Full-scale struvite recovery processes were first introduced more than ten years ago in Japan and the Netherlands:

  • The DHV Crystalactor fluid bed process, a the full scale installation at the AVEBE potato processing plant in the Netherlands (150m3/h)
  • The Unitika (Osaka) process was applied at the Ube Industries Sakai plant for industrial wastewaters and commissioned in 1998 at the Shimane Prefecture sewage works, Japan (45,000m3/d)
  • The Geochem Research/Delft University Earth Sciences stirred precipitation process extracts struvite from 700,000t/a of calf manure at Putten, Netherlands in 1998
  • The PHOSPAQ process has been applied since 2006 in Olburgen, Netherlands, treating a combination of potato processing wastewater and centrate from a municipal sludge digester, for 1.2t/d of struvite
  • A second full-scale plant, in Lomm, Netherlands, treats potato processing effluent to produce 800kg/d struvite

Recovered struvite, in the form of easily handled granules or crystals with a high phosphorus and a low heavy metal content, are easily filtered and require no further drying. Therefore, struvite remains an intriguing opportunity, since it forms itself spontaneously in sewage treatment works and therefore is in principle very harvestable.

Whilst struvite undoubtedly has some value as a fertiliser (including its ammonia and magnesium content), it is difficult to transform into other phosphate derivatives using any existing technology at the disposal of the industry. While not usable in a traditional wet acid route, struvite could be processed by electrothermal reduction, but the presence of ammonia requires drastic changes in furnace feed preparation or a radically different process flowsheet.

The same cannot be said of the other option: calcium phosphate is ideal for onward industrial processing, as the recovered material is indistinguishable, in most respects, from mineral phosphate rock. Several full scale processes are already recovering phosphates from wastewater streams through calcium phosphate formation:

  • DHV Crystalactors at the Dutch wastewater plants of Westerbork (12,000 PE), Heemstede (35,000 PE) and (Geesmerambacht 230,000 PE) since 1994
  • Pilot plant at Essex & Suffolk Water in Chelmsford from 1997-1998
  • Reactor tested by Karlsruhe University at Darmstadt Süd, Germany, since 1997
  • Demonstration plant at Warriewood, Australia, by Sydney Water (50,000 PE) since 1995
  • Three plants constructed by Kurita, Japan
  • Fixed bed precipitation at Mercedes factory at Gagenau, Germany, (160m3/h) since 1998

The recovered pellets drain readily to below 5-10% water and contain 5-15% phosphorus. The calcium phosphates deposit by amorphous precipitation around the seed material, rather than true crystallisation, forming compounds with different hydration complexes (calcium hydroxyapatite, dicalcium phosphate dihydrate, octacalcium phosphate, tricalcium phosphate).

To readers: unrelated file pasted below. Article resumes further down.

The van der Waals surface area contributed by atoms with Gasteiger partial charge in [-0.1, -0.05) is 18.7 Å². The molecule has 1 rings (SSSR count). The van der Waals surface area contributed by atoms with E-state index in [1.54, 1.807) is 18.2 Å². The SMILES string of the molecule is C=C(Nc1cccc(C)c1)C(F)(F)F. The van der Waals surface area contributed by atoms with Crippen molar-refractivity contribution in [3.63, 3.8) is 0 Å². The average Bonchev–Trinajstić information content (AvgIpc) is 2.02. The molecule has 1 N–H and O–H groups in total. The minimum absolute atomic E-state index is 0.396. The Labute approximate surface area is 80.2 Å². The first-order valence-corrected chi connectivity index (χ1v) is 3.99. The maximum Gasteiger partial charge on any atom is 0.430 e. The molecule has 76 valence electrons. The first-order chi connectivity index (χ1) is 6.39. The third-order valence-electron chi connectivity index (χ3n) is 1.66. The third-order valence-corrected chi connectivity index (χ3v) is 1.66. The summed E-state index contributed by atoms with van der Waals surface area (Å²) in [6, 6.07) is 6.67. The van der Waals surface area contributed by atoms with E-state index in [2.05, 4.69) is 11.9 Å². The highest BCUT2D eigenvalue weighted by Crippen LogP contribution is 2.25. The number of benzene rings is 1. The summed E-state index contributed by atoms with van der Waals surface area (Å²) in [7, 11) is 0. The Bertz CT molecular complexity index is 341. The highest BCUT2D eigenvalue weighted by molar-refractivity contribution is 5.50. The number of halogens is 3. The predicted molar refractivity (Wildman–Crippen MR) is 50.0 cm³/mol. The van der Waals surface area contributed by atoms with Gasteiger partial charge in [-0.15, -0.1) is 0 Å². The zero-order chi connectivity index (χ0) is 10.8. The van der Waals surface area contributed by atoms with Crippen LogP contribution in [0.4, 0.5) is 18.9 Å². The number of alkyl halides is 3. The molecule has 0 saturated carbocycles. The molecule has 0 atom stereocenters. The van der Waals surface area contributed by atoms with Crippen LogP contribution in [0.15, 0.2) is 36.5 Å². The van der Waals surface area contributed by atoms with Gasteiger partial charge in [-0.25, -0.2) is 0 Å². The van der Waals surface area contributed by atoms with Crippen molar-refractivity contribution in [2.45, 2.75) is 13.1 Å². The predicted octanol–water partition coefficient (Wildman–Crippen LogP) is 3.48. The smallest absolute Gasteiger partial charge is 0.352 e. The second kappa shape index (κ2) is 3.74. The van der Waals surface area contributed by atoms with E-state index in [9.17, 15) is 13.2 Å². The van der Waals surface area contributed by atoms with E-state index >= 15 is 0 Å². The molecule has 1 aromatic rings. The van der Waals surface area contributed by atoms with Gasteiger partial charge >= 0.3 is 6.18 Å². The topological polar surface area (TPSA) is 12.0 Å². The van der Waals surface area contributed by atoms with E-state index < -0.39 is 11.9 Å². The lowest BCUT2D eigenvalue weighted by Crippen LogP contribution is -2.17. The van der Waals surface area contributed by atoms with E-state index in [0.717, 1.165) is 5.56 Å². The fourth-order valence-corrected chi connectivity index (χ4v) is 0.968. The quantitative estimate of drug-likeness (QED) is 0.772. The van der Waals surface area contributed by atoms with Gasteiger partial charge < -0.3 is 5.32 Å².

The solubility and crystallisation properties of these different molecules vary and the balance between them will modify the overall behaviour of a recovery reactor. Some recovered calcium phosphate has comparatively high residual organics, which would pose no problems for electro-thermal reduction, but for the wet acid recovery would need a simple calcining step, as employed on many natural rocks.

Slick solution in Slough
Thames Water is incorporating a new technology at Slough Sewage Treatment Works, one of the UK’s first biological phosphorus removal plants, commissioned in 1993 with a capacity of 257,000 PE and flow (FFT) of 118.4Ml/d. As a consequence of the rich phosphorus streams, struvite can form scale on the inside of pipes and valves, increasing maintenance.

To reduce the costly maintenance resulting from the damaging build-up of struvite, and simultaneously extract and recover phosphorus and ammonia from its wastewater stream and transform them into a commercial fertiliser, a pilot scale nutrient recovery facility began operating in Slough in March 2010 (see WWT October). After demonstrating the technology’s potential to support efficient operation of the plant’s biological phosphorus removal process, and confirming its full scale viability, this first installation in Europe also marks a unique partnership:

  • The process supplier, Ostara will build and finance the nutrient recovery facility, expected to yield 150t/year of Crystal Green fertiliser
  • Thames Water has agreed to pay a monthly fee for the treatment capacity provided, expected to be completed in mid-2011

Without having to make any capital investment, estimated at £2M, this project will help the operator to efficiently meet nutrient limits, optimise the plant’s efficiency and reduce operational and maintenance cost between £128,260 and £202,000 annually, while recovering a valuable resource. A second facility is being considered in the Netherlands, while others already operate in North America:

  • A reactor in Edmonton, Canada, produces 500kg/d of fertilizer, open since May 2007
  • Tigard, Oregon, is the first US plant, with a capacity of 1t/d, open since May 2009
  • In Suffolk, Virginia, the Nutrient Recovery Facility was launched in May 2010
  • The York, Pennsylvania WWTP implemented a unit in summer 2010

These and other related topics will be presented and discussed at the upcoming WEF IWA Conference on Nutrient Recovery in the US in January: www.nutrient2011.org.